Downton Abbey's Maggie Smith, is 76, and Upstairs Downstairs lead Jean Marsh and supporting actress Eileen Atkins both are 77.
Most older actresses like those named above sniff at the latest trends and aren't the slightest bit concerned with those Best and Worst Dressed Lists. And they're refreshingly honest about what they like — and don't like — to wear.
"I grew up loving the movie "Mary Poppins" so when I had the opportunity to work with Julie Andrews for Escada, I jumped at the chance," recalls Ashbrook. "Julie knew exactly what she wanted so if I pulled a dress that was too fashion forward or not the right color, she politely declined. Our conversation went something like ‘Well, that certainly is lovely, Susan, but I think it's just not quite right for me.' Julie's 'spoonful of sugar' wasn't just reserved for her Mary Poppins role."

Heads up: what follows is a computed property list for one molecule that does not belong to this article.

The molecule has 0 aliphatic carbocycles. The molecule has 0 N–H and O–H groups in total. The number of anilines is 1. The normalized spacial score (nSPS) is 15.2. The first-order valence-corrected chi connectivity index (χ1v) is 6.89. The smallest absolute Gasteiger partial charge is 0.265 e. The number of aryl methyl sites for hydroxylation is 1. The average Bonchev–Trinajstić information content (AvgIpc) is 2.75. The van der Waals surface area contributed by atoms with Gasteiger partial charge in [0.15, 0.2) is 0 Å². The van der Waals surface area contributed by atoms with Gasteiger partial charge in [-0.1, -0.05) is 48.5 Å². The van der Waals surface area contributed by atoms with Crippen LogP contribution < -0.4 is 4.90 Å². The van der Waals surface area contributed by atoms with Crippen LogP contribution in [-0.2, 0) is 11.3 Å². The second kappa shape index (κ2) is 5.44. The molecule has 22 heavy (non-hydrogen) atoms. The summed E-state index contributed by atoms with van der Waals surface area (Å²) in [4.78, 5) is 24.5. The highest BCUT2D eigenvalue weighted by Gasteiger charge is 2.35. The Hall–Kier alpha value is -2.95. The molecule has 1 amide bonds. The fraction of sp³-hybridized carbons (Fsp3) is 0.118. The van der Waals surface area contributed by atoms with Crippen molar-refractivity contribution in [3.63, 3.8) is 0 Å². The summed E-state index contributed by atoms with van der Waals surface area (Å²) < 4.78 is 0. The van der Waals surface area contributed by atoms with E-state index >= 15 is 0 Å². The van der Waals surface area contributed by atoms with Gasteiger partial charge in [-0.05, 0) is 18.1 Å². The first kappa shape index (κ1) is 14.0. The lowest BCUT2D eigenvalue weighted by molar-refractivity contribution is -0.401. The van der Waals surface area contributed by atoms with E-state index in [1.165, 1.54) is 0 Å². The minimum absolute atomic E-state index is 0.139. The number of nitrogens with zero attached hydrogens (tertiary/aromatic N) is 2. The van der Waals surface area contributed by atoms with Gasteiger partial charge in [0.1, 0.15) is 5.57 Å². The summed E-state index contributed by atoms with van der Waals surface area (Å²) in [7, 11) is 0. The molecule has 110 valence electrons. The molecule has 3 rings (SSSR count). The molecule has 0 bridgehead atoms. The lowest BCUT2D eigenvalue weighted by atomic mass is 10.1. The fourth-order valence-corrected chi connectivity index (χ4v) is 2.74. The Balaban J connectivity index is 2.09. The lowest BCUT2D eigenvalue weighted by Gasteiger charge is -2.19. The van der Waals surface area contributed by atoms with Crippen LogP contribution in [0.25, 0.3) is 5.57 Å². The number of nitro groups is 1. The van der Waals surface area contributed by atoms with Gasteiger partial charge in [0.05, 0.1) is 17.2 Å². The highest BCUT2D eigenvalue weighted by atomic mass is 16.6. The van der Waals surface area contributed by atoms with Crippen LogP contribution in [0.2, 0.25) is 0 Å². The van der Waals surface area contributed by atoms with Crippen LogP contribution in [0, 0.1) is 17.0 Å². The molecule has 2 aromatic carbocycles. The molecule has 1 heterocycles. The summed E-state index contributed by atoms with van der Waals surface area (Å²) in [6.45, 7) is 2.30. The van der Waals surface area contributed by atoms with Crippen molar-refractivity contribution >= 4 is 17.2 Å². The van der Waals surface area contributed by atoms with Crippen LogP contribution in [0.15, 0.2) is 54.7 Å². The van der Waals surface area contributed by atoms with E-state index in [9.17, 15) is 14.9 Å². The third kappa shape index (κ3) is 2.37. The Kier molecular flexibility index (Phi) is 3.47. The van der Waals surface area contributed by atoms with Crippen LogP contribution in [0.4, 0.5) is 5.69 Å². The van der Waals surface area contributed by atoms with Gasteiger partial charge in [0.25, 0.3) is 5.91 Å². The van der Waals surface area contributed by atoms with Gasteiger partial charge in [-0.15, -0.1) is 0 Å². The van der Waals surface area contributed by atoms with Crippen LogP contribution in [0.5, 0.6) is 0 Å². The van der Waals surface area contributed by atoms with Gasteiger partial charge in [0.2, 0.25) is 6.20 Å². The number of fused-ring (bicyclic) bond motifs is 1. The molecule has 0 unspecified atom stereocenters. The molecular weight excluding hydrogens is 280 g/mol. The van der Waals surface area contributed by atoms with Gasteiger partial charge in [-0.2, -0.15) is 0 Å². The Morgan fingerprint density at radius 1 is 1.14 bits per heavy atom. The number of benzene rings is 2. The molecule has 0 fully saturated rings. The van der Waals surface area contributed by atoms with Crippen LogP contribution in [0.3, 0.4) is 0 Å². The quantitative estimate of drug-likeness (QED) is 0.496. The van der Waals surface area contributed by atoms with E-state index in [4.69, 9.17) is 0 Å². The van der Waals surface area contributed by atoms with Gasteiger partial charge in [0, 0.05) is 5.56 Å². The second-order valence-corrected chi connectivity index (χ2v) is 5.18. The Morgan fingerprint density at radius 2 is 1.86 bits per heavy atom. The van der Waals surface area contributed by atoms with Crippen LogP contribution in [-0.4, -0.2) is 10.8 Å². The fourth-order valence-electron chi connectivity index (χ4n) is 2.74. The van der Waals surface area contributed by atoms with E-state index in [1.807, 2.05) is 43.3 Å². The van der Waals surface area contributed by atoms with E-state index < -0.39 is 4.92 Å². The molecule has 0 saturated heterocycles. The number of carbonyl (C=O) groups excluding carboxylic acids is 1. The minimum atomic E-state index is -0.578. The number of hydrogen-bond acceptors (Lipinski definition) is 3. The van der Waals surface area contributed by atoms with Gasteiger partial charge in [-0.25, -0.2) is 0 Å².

Comfort — not the latest wacky and possibly unflattering fashion trend — is more far important for older actresses. Many carry an extra pair of shoes (OK, their publicists do) so they can slip off their high heels after a few hours.
With good reason. An awards night is an exhausting drill that starts with hours of prep, an hour long limo ride, a two-hour arrival carpet gauntlet — blinded by photogs and hammered by reporters — a two-hour live televised ceremony (be sure to smile even when your name ISN'T announced) followed by dozens of backstage TV interviews, culminating with several early morning schmooze-fest after-parties.
Ashbrook predicts that you won't see nominees such as Bates, Lynch or Falco wearing gigantic gowns with sequins or fussy bows. "Edie, like many older actresses, loves her solid colors and knows primary colors work best for her, especially her favorite color, red."